Category Archives: Decision Making

Attacking with Depth


  • a 3 v 3 + 3 (or similar, based on numbers)
  • the 3 v 3 plays in the 18 to goal
  • the +3 start with the ball above the 18
  • the +3 pass to find seams for service or in the defense
  • the 3 v 3 move and attack from the entry pass of the +3
  • the 3 v 3 can pass back to the +3
  • the defense can’t defend the +3

ScreenFlow from Ed DeHoratius on Vimeo.


4 v 1 + 4 v 1



I would probably add a conditioning piece for the three not passing, plus it makes the transition potentially more difficult, but otherwise interesting.


Defending in a Box


I’ve done a variation of this, I think with a circle and with more players (and maybe as keeper practice), but I like how this isolates the defender and forces the defender to move and think.



Four Goal Chaos


If you have one (or two) big goals (I’m assuming I won’t have four big goals), you could restrict the shooting, i.e. after two small-goal-shots, you have to shoot at the big goal with a goalie.





The Importance of (Situational) Decision Making

Saw this goal in the Belgium – Ireland game and it illustrates nicely how important knowing your situation and how that should impact your decision making is.

The poor decision by the Irish defender to go sliding after the ball at midfield creates basically a 3 v 1 and a near certain goal.

If the Irish defender had simply angled his run in front of the Belgian player, he could have held up the counterattack enough to allow his teammates to recover and help.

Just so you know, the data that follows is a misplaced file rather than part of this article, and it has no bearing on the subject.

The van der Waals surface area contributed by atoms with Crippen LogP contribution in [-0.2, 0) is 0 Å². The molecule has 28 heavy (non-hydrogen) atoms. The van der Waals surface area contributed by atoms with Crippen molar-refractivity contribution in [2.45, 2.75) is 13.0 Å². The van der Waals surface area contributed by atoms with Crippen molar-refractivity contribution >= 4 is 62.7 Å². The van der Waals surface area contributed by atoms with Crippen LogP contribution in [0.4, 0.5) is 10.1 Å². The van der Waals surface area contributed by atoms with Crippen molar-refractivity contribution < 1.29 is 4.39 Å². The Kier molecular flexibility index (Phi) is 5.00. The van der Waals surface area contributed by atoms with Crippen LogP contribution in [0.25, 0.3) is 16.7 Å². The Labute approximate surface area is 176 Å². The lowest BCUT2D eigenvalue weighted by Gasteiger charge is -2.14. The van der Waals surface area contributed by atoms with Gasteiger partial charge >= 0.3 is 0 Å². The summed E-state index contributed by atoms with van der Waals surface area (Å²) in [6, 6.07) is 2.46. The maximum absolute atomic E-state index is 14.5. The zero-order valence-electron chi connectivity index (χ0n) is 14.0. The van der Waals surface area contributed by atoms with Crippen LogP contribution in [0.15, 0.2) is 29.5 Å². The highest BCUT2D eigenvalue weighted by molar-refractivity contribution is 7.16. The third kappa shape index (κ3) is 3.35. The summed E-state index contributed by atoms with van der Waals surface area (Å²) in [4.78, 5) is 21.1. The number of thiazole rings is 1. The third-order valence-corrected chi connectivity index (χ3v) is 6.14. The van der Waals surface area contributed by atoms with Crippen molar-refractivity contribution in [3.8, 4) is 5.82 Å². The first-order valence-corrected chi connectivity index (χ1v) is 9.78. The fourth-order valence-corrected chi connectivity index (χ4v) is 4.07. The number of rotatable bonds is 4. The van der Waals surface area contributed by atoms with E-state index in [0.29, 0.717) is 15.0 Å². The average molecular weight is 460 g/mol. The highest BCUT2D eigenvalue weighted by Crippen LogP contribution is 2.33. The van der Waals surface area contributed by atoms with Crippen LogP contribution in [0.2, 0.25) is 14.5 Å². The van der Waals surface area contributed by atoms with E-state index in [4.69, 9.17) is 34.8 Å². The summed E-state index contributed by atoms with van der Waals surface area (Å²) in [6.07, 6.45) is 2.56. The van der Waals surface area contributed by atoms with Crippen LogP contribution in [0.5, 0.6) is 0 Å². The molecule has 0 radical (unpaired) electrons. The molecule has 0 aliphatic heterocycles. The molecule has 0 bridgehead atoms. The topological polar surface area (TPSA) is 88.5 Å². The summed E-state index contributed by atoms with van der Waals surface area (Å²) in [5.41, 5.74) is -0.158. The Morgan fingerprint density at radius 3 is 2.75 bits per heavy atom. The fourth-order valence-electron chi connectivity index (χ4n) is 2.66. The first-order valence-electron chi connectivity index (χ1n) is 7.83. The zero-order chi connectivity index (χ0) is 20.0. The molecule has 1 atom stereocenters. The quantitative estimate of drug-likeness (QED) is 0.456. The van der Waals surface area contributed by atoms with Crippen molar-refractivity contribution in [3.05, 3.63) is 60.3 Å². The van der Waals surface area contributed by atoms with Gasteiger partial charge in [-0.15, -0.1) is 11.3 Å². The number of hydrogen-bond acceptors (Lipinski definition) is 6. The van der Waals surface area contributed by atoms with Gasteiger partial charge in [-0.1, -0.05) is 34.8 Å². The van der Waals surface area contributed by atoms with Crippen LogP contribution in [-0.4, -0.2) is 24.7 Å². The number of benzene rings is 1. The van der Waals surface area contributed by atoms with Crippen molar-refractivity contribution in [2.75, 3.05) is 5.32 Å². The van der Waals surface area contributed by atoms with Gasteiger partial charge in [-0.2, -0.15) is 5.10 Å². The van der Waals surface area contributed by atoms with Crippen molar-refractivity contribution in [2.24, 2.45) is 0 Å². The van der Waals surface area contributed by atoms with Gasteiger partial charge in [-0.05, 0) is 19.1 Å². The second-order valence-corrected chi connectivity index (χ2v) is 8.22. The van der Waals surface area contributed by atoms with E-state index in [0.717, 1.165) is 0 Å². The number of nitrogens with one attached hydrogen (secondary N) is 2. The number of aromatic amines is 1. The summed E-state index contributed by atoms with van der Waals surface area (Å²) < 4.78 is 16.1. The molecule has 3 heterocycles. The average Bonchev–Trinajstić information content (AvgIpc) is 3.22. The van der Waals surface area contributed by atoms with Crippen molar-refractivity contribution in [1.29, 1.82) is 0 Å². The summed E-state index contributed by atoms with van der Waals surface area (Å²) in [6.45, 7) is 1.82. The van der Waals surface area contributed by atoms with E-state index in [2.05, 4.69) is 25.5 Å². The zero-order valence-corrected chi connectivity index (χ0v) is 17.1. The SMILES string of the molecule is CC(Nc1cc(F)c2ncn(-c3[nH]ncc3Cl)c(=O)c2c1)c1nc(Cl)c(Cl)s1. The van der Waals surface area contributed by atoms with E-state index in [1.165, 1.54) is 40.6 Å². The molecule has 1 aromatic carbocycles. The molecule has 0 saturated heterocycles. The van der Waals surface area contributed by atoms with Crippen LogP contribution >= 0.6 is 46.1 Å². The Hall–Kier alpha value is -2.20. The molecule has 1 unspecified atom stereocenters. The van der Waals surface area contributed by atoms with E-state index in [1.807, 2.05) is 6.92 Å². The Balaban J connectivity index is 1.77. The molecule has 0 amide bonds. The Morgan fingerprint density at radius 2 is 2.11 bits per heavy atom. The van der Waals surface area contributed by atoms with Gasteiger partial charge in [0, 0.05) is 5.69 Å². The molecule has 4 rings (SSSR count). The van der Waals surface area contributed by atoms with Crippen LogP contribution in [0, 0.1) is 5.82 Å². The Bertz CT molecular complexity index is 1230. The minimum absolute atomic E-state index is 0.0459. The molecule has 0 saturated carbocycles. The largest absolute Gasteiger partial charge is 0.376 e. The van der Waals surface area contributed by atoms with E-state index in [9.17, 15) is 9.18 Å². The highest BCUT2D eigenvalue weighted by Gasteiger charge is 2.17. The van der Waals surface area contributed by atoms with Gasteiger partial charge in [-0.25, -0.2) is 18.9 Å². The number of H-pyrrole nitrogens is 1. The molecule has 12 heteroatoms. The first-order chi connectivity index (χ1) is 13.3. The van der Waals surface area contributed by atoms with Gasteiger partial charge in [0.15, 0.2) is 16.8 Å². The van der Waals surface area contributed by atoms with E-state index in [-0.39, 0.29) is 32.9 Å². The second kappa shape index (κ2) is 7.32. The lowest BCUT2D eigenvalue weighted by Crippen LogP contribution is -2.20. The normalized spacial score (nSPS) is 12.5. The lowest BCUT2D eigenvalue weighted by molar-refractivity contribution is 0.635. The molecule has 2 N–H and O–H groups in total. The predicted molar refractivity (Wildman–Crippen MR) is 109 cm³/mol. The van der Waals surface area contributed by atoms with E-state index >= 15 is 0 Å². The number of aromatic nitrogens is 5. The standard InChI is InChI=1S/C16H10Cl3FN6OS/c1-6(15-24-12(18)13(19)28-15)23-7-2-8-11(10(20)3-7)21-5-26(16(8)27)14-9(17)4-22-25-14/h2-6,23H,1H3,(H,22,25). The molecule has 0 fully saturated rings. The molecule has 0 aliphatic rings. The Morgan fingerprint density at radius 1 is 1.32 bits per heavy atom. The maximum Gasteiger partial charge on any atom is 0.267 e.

Here are the factors that influence the play:

  • Down 2-0 in the 70th minute, Ireland is obviously pressing. Fewer bodies are behind the ball to begin with and so defense must play conservatively to maintain what coverage they have.
  • It is a 50-50 ball at best. At worst, the Irish defender doesn’t have a chance.
  • The slide tackle makes sure that he cannot return to the play. In fact, the Irish player who lost the ball (yards from the opposite endline) sprints the entire field to cover once the defender takes himself out of the play.

ScreenFlow from Ed DeHoratius on Vimeo.


5 v 5 with Blocked Goals

Screen Shot 2016-03-25 at 9.19.40 AMScreen Shot 2016-03-25 at 9.19.51 AMScreen Shot 2016-03-25 at 9.20.04 AM


Attacking to the Goalie (SCCC 2016, Ian Barker)

I like this because it takes the onus of scoring away and, by requiring a ball in the air, forces teams to think about how to set things up a few steps in advance. 

Some progressions (from me):

  • Take points away from goalie for a not-clean catch
  • Put a far zone to give more points for a longer service to the goalie